Previous Blowout articles have highlighted the nuclear power deals Russia is making with other countries. This week’s Blowout features an article that puts the full scope of these deals together. If the world ever does decide to “go nuclear” Russia will be in the box seat:
Global Risk Insights: Russia is creating a global nuclear power empire
Russia’s under-the-radar ambition to become the global provider of nuclear power appears poised to be successful and — as was also the case in Ukraine — largely unchallenged by the few major players capable of insisting a different course. The strategy has thus far been relatively straightforward. Russia’s nuclear energy program dates back to the advent of nuclear power, and Russia’s state-owned nuclear vendor — Rosatom — is the only company in nuclear capable of offering the “industry’s entire range of products and services.” Over the past five years, Rosatom has quietly cornered the market in nuclear energy, systematically seeking out agreements and contracts with roughly 30 nations interested in the installation of nuclear power plants. Countries that have signed on to Rosatom nuclear agreements span across all regions of the world, and include strategically significant players such as Argentina, Egypt, Saudi Arabia, and Turkey. As of 2014, 29 Russian reactors are planned for construction abroad, and Rosatom predicts that the number will grow to around 80 within a “few years.” While other countries such as the United States and France have the nuclear know-how required to export nuclear technologies abroad, no entity outside of Russia has aggressively sought to capitalize on international demand for nuclear energy. The Russian dominance of global nuclear energy that has followed holds important geopolitical connotations in the medium-term and beyond.
Following up below the fold is an example of why the Russians have little to fear from western competition. The usual mix after that, including US shale oil gets a stay of execution, coal-to-liquids in Botswana, CSP in Morocco, wind in the Irish Sea, CO2 emissions to keep rising, dismal earnings from oil majors, Turkey sues Gazprom, China to build offshore nukes, German coal plants now “facilities of last resort”, UK electricity rates now the highest in Europe, another advance in battery technology, the ozone hole as big as ever, the 26-million-year mass extinction cycle and the US Department of Energy’s Halloween costumes.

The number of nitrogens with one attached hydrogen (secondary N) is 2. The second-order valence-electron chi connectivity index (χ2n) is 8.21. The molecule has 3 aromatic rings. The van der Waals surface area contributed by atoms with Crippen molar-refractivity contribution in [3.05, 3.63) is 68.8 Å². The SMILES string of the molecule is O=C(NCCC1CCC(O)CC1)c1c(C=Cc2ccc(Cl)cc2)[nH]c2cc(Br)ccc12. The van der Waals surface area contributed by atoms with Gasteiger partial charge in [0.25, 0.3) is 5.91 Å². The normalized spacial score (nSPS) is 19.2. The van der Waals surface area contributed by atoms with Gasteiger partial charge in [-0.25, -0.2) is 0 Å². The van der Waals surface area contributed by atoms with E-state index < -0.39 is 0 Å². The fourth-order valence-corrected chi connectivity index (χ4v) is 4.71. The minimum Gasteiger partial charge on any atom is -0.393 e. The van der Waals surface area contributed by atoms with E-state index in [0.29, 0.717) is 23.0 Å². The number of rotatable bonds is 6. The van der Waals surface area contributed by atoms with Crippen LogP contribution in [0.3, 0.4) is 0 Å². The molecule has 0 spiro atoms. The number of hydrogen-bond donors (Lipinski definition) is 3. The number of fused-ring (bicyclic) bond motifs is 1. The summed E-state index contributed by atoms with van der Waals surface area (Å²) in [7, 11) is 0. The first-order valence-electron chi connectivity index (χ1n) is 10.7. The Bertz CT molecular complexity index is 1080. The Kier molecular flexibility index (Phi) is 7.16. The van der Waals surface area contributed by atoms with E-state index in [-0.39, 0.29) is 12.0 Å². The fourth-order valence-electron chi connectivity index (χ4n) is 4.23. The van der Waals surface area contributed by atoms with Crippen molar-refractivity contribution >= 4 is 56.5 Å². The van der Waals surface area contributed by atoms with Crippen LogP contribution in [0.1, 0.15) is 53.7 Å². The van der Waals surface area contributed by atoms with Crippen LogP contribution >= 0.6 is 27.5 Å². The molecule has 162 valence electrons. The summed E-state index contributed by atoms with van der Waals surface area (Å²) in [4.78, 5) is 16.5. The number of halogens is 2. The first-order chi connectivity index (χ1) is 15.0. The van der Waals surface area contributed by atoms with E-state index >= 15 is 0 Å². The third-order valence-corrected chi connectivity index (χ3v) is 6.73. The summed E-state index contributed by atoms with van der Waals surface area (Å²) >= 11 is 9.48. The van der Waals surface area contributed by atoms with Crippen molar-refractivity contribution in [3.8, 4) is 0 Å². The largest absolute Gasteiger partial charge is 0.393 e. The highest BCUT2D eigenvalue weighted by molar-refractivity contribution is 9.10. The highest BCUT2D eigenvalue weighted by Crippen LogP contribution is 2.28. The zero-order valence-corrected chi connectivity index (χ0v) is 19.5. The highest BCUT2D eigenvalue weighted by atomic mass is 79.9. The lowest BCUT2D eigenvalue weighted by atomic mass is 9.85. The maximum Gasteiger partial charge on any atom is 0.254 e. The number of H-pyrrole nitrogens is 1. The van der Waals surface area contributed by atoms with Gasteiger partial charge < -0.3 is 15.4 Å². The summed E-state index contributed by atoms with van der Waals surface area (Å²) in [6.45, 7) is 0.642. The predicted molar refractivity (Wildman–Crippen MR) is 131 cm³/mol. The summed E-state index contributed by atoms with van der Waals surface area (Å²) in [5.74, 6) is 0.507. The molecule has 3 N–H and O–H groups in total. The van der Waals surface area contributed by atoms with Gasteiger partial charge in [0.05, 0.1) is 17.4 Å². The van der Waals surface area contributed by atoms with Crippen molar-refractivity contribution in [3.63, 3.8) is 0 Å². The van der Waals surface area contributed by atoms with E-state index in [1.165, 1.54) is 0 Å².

Last week, the Nuclear Regulatory Commission issued the first new operating license for a nuclear power plant in more than 20 years. The license was given to the Tennessee Valley Authority for its Watts Bar Unit 2 reactor located in Spring City, Tennessee, which has been in development limbo for the past 40 years. Watts Bar Unit 2 has had the “longest construction history of any reactor in the world,” according to the Bulletin of the Atomic Scientists. Construction first began on the reactor in 1972, but things came to a halt in 1985 when it was only 60 percent complete. TVA only started working on the site again in 2007. But after the Fukushima disaster in 2011, the agency had to comply with a new host of safety regulations, further delaying completion of the reactor. Watts Bar Unit 2 is the first reactor to meet the new Fukushima-related safety orders issued by the NRC. The total cost of completing Unit 2 and complying with these regulations is thought to be around $4.5 billion.
Oil & Gas Daily: Day Of Reckoning For U.S. Shale Will Have To Wait